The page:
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Old 04-04-2010, 05:58 PM   #1
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Join Date: Oct 2008
Posts: 94
Default high output alternator

i am wondering would it be a good idea to put a high output alternader on a van would it help charge up dual deep cell batteries better ? would it be worth the extra cost ? has anyone done this and how did it work ? thanks in advance !
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Old 04-05-2010, 03:52 AM   #2
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Join Date: Dec 2006
Location: Ohio
Posts: 432
Default Re: high output alternator

While I like to say you can never have to much power in reality it may depend on how you use your B. If you are doing more traveling your present alternater may be fine (the actual answer may also depend on what size you have and want to replace it with). If you are boondocking and running down your house batteries then only running the engine for a short time the bigger alternator may be better. If you have a gennerator though it would be cheaper to run that instead of the vehicle's engine.
Personally I think if it works fine keep it, if it goes out replace it with a bigger one (again depending on what you have and guessing you do have a heavy duty one now I may just go a size or two bigger)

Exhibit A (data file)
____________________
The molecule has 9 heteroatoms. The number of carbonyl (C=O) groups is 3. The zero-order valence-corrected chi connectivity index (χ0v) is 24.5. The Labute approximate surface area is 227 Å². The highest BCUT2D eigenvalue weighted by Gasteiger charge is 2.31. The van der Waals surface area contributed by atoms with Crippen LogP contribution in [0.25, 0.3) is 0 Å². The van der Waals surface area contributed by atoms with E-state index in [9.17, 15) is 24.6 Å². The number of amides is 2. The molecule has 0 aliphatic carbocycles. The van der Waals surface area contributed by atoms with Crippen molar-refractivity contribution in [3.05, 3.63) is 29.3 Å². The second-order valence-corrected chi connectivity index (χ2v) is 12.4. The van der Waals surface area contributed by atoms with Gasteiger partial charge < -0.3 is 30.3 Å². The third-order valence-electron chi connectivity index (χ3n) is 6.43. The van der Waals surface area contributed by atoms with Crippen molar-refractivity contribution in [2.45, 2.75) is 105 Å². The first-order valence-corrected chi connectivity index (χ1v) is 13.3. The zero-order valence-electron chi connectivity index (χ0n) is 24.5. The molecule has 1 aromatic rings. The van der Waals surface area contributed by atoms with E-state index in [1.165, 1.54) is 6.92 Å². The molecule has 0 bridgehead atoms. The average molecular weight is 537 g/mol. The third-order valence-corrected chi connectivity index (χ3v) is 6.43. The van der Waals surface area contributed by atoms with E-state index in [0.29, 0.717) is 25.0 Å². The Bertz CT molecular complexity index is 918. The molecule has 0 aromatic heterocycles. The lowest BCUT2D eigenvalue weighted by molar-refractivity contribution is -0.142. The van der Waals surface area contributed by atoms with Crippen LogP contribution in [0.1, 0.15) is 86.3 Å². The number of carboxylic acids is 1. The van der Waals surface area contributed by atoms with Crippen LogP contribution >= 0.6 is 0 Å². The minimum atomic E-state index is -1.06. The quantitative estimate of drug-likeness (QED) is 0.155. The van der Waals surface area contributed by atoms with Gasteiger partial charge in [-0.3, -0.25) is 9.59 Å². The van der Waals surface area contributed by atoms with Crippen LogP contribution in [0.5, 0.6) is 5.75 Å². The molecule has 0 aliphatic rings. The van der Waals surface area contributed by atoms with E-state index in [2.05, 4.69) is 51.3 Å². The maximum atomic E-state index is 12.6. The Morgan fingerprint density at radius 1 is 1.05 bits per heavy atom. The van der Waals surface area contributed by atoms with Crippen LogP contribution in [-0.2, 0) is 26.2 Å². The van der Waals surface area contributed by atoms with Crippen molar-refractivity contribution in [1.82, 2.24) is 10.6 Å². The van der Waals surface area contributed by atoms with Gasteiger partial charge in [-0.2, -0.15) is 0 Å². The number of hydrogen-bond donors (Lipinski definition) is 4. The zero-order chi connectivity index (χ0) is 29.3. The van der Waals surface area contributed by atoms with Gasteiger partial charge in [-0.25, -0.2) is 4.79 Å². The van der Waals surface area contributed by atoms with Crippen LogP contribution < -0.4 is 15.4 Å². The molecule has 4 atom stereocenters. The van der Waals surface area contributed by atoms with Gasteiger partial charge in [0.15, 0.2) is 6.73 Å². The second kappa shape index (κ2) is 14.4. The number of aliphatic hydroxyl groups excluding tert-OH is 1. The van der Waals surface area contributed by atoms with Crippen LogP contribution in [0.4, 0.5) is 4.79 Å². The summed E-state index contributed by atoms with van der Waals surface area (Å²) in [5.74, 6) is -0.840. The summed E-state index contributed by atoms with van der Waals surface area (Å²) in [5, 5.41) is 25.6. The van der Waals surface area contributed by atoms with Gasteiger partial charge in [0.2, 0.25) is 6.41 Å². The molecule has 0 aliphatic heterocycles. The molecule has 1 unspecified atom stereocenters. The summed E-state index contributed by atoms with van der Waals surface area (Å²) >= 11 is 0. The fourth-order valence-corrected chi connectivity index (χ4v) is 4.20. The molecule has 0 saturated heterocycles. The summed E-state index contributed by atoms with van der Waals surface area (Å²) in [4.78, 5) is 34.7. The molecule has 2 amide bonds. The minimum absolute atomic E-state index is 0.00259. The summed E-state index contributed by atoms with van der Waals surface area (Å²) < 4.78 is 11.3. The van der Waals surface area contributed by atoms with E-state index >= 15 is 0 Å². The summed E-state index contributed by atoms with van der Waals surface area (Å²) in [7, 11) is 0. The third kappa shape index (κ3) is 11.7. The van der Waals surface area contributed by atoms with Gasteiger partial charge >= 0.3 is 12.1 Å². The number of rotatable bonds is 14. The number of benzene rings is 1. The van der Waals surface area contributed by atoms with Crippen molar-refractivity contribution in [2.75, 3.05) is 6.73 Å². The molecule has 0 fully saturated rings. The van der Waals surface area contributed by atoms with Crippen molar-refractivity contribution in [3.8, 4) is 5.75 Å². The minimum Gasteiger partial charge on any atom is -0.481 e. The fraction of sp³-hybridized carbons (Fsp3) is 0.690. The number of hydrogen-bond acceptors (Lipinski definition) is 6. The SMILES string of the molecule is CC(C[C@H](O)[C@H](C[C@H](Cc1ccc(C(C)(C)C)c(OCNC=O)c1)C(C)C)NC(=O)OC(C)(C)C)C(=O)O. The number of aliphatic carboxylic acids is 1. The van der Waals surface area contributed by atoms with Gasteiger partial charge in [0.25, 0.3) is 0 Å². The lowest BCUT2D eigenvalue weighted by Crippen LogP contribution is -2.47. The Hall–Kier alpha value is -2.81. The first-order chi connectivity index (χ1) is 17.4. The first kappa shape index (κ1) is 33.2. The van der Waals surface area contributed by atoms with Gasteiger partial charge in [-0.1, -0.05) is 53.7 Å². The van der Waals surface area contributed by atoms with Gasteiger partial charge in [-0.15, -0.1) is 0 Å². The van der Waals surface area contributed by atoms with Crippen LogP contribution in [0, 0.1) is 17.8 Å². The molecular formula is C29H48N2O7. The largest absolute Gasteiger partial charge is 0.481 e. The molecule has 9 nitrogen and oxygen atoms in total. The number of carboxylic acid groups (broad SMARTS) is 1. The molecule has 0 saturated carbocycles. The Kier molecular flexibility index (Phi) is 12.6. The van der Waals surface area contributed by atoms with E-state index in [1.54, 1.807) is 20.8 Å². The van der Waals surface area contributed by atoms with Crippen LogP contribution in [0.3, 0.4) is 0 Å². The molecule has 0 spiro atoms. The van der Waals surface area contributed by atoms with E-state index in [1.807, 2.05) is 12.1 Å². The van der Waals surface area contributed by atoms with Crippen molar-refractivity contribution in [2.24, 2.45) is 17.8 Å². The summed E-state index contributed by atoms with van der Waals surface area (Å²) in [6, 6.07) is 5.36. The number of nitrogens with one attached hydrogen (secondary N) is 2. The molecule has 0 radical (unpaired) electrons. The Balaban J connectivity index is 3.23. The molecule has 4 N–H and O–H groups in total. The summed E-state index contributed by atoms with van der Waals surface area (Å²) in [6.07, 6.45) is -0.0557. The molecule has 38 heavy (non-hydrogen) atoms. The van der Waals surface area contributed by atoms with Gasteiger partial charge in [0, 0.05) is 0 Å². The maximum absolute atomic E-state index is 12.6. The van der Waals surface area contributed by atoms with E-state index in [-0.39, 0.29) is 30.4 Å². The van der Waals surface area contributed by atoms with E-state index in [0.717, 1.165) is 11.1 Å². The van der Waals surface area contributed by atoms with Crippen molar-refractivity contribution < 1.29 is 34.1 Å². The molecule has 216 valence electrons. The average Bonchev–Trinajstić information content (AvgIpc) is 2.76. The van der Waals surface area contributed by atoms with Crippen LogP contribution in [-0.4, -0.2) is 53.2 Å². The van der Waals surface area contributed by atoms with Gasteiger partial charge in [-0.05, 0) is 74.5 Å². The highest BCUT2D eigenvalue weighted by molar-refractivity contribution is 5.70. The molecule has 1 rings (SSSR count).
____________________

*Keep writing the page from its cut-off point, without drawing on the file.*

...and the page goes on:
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Old 04-06-2010, 04:03 AM   #3
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Join Date: May 2009
Location: Port Angeles, Washington
Posts: 86
Default Re: high output alternator

Not exactly the answer you were looking for, but this might be another way to help charge your house battery with the alternator you have. If you have an isolator(you should) They have a typical voltage drop of about .7 V across them which effects the ability of the alternator to give a full charge to the coach battery. There are other ways, like continuous duty solenoids, but they don't isolate the battery rather change it to a parallel configuration for charging which isn't really good if you have a standard cranking battery for the engine and a deep cycle in the coach. There is an isolator from Hellroaring that has a very tiny voltage drop, still safely isolates the battery and has the capability of setting up a switch for combining the batteries which is handy if you starting battery is run down. You would flip the switch for about 15+ minutes to put a charge into the starting battery, flip the switch back to isolate the coach battery then start the rig.

At any rate, just wanted to bring up another option.

-Mike & Heidi
97 Roadtrek 170P "Taj Ma Trek"
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